Sunday 31 July 2022

Birding highlights in Cornwall July 2022

 July weather started with a westerly airflow but changed to a north easterly airflow in the second week, often with blisteringly hot conditions. The 18th July turned out to be the second hottest ever day in the UK's history of weather records.  From the 24th to 31st, the weather changed to a westerly direction.

THE FIRST notable seabird of the month was a Long-tailed Skua off the Lizard on the 2nd, presumably a non breeding Bird. Out of season ducks included a Greater Scaup at Stithians and Red-breasted Merganser at Carnsew Pool on the 3rd. 

Returning waders started to trickle through from the 5th July. Stithians is always a good place to search as the water level drops quickly here in the summer. Two Little Ringed Plover, Ruff, two Common Sandpiper and Green Sandpiper were found here on the 5th.  Tresemple Pool hosted 35 Redshank and three Greenshank on the 6th. The non breeding female Marsh Harrier continued its summer at Walmsley.

A Quail was heard singing at Pentire on the 9th and a dark morph female Honey Buzzard was seen flying over Nanjizal. An adult Purple Heron was also seen here on the 11th (5th record this year). Two more returning Little Ringed Plovers were seen in the Foxhole area on the 13th. The species doesn't breed in the county but certainly passes through in respectable numbers.

A small Cory's / putative Scopoli's Shearwater was photographed at distance off the Scillonian, near Wolf Rock on the 13th.  Three photo's suggested a Scopoli's based on the small size, smallish bill and a relatively large amount of white in the primaries. Its unlikely to progress further though as the photo's weren't conclusive.

An adult Honey Buzzard flew over Devoran on the 16th and Purple Heron at Nanjizal the same day were the scant highlights of pretty barren week. 21 Gadwall fledged at Nanjizal pools.  Wader passage continued in small numbers at Drift with Little Ringed Plover, two Green Sandpiper and three Common Sandpiper.

Presumably the same non breeding Purple Heron seen at Nanjizal on the 11th and 16th was seen flying eastwards over Sennen on the 18th at 08:50 and later at Porth Reservoir at 10:50. At least five Purple Herons have been seen this year in the county. The numbers reflect a general increase across the UK. Somerset now has breeding birds on the Levels.

Northern Wheatears appear to have done well locally with fledged young birds reported at The Lizard, Kenidjack, Pendeen and Porthgwarra.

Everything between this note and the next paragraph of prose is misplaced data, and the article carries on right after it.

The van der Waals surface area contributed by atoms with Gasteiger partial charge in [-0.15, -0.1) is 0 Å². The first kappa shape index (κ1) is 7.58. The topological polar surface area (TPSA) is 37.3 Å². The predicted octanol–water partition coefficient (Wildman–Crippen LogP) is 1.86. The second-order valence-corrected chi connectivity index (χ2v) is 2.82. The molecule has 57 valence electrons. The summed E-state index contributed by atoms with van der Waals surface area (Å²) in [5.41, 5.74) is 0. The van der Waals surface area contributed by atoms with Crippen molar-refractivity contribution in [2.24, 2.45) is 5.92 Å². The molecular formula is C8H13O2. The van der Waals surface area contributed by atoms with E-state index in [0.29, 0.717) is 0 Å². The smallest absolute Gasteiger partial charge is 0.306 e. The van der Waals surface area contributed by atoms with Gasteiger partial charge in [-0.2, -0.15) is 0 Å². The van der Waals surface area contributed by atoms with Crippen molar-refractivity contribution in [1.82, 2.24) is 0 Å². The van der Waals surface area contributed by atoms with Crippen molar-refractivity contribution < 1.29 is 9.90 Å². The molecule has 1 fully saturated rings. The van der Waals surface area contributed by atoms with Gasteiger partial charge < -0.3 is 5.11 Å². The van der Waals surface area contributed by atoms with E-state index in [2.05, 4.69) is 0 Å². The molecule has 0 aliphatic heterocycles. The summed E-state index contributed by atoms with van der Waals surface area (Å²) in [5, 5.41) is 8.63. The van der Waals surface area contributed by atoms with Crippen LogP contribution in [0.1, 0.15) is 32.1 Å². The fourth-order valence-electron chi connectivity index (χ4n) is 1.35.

The wind shifted briefly to south west on the 19th and a Cory's Shearwater was promptly seen off Mousehole. Four Balaeric Shearwater and a Sooty Shearwater were seen off Porthgwarra on the 23rd.

The wind strengthened from the south west on the 24th. Porthgwarra was again the place to be. The highest single day count for the last ten years of around 370 Cory's Shearwater was logged. In addition, 26 Sooty Shearwater, 12 Balearic and six Great made for a memorable day. Just one skua though surely reflects the unfolding bird-flu disaster happening at the top of the food chain.

Cory's Shearwater, pic by Steve Rogers.

The wind changed direction again on the 25th. Pendeen scored with 15 each of Cory's, Great and Sooty.  122 Euro Stormy's were also counted here but Pentire, Newquay fared better with a Wilson's Petrel. This is the first Wilson's for the year. Skuas were again low on numbers with just one Arctic and four Great.

The last big year for Cory's was 2011 when a total of 1437 were logged for the year.  This included a massive 800 at Porthgwarra on 6th July 2011. In contrast, less than 50 were recorded in 2010. Thus, this species is prone to irruptions based on food availability and sea temperature.

The month end saw the normal passage of returning Willow Warblers. 64 were counted at Porthgwarra on the 26th and a decent haul of 95 were trapped at Nanjizal.  The following day the nets were put out around the pond and a surprise male Black-headed Wagtail was trapped.

The star bird of the month was found on the 27th. An adult Least Sandpiper was eventually identified at Drift Reservoir.  Initially considered to be a Temminck's Stint, photos soon appeared online and its true identity confirmed. This is a superb find and represents just the 9th Cornwall record.  The last record was in 2006 when a long stayer juv. commuted between Hayle and Copperhouse.

The month ended with a Wilson's Petrel at Pendeen on the 30th, two Cory's Shearwaters and a single Great Shearwater here on the 31st.  At Porthgwarra, 105 Cory's were logged.  The Glossy Ibis remained at Maer Lake.

Least Sandpiper, Drift, July 2022, picture by Joe Jones.

Bird of the Month: Least Sandpiper
Runner up: Cory's Shearwaters in higher than normal numbers.

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